Spare Lantau Island from more artificial tourism projects
Ian Brownlee says the north shore of our largest island cannot avoid development, but it should be planned as a high-quality living environment for the people of Hong Kong, not a home for theme parks
The public consultation on the Lantau concept plan ends on April 30. Following the Hong Kong government’s recent record, nothing is likely to change in response to public input. Lantau is our biggest island and major development is already coming, with Tung Chung new town, the airport expansion and the bridge to Zhuhai and Macau. Also, there is a need for more urban development to meet local housing needs and employment. Lantau should be used for development and the logical place is along the railway and expressway which serve the north shore and the airport. So change should take place here, but the quality of the living environment that is created should be the greatest priority.
If the aim is to put Hong Kong people’s needs first, then the plan must ensure a long-term sustainable environment to live in and grow old in. The plan should specifically protect and promote things that will make people’s lives better. Many of these do not require massive infrastructural changes, but need sensitive protection and careful enhancement.
The north shore should not be heavily engineered. Instead, more sensitive engineering using existing expertise should reinstate the damaged ecology and provide bays, beaches and interaction through: water sports; an amazing waterfront cycle way; planting of trees; and, most importantly, space – for parks and people. Accessible recreation and a high-quality living environment should be a priority – and this requires a completely different approach to the way things are illustrated on the concept plan. Some of the right words are there but the details do not support them.
The split of Lantau into a northern development zone and southern conservation zone is logical and appropriate. But if Hong Kong people are to be put first, there are two issues which urgently need to be revisited.
The first is artificial tourism projects for external tourists. The best approach would be to better understand the large growth in local visitors to Lantau’s areas of natural beauty and peacefulness. The hiking trails of the island are well used all year and all through the week, and this is growing as people retire and can visit these areas on weekdays. This growth in appreciation of the area by Hong Kong people can be met with low-key facilities and simple accommodation in eco-lodges and village houses.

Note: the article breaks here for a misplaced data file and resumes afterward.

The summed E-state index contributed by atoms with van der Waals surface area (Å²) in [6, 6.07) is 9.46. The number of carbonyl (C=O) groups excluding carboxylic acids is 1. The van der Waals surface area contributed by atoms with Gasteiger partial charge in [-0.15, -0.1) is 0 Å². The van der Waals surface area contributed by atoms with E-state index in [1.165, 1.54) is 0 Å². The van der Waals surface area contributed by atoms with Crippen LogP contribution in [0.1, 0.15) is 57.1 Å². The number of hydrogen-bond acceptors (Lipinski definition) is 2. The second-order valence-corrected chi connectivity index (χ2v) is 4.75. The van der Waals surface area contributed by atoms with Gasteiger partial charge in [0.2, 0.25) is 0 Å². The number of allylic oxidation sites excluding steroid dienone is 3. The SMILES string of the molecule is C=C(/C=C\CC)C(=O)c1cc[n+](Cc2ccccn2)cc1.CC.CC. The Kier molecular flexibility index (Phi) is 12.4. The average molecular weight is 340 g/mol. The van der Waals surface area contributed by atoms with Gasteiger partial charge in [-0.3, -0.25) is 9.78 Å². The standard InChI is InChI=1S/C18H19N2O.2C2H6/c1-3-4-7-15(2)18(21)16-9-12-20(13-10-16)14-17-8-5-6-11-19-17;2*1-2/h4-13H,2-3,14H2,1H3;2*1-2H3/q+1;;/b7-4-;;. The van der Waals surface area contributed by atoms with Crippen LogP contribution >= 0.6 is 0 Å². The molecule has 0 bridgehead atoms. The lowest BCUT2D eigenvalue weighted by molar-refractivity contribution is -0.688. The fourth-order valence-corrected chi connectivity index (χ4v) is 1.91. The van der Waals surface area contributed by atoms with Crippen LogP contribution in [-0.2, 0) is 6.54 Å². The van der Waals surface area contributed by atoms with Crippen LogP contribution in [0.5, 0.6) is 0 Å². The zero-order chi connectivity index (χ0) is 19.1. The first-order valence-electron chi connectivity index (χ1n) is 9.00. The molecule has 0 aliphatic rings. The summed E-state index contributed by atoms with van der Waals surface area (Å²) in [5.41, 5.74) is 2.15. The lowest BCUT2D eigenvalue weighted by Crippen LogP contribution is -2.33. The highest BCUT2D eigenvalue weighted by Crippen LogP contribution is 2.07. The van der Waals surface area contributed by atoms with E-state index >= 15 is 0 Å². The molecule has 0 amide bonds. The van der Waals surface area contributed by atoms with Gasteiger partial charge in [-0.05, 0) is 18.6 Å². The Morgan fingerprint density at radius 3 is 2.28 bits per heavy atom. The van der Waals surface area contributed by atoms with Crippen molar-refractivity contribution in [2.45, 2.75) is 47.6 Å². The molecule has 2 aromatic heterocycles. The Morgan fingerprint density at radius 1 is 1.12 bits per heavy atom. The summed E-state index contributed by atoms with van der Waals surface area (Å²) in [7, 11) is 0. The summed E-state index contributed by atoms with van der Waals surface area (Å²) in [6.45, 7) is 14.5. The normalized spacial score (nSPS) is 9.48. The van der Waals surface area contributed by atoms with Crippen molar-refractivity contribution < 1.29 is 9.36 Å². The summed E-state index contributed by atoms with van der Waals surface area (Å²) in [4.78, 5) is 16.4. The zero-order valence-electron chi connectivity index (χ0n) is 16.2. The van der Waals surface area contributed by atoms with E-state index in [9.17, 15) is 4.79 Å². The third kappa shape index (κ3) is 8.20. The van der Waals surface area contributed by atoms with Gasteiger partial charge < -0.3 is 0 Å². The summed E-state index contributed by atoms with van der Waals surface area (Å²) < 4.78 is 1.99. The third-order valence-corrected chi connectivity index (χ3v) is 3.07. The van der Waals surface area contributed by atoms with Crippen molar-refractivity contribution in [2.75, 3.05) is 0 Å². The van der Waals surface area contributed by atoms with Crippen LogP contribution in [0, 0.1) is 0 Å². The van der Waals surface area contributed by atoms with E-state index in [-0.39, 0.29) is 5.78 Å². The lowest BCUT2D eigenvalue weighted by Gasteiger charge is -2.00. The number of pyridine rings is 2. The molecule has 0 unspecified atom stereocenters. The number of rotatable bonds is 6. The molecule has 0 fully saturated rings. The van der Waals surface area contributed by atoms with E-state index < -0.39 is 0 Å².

If local needs are the priority, then there is no need for artificial tourism attractions for outsiders. Many of the features identified in the plan are already there in a natural state, such as the “Zen Conservation Zone” at Luk Wu. This does not need to be commercialised and ruined, as has happened at the Big Buddha site. There is no need for an extension of the cable car to Tai O – an access road from Tung Chung serving locals would be appropriate. And there is no need for a funicular railway, or a water park at Mui Wo or Pui O as there is already water there – in the sea. We don’t need an “indoor adventure park” at Sunny Bay as the whole of Lantau, if promoted carefully, is an “outdoor adventure park”. It is about subtle appreciation and sensitive use, not artificial labelling and marketing.
The second issue is the devastation that will take place in the sea, with massive reclamation proposed for an East Lantau Metropolis intended to become our third central business district. The reclamation proposed for that, and for other areas along the north Lantau coast, will have a dramatic effect. The effect on biodiversity and marine activity seem to be seen as insignificant considerations.
While the East Lantau Metropolis is a long-term proposal, it is not adequately supported by sound analysis of need and alternatives. It is such a massive idea that it should be treated separately from Lantau. By lumping it into this consultation, it will inevitably be considered as accepted and work will push ahead.
There will come a time when Hong Kong people look at what is happening and say “enough is enough – Hong Kong is ‘full’ and we want only things which are good for us”. The Lantau plan brings that date a lot closer. We don’t need more tourism and unlimited development. Living in a high-quality environment with a well-balanced life is a higher priority.
Ian Brownlee is the managing director of Masterplan Limited and has worked on many projects on Lantau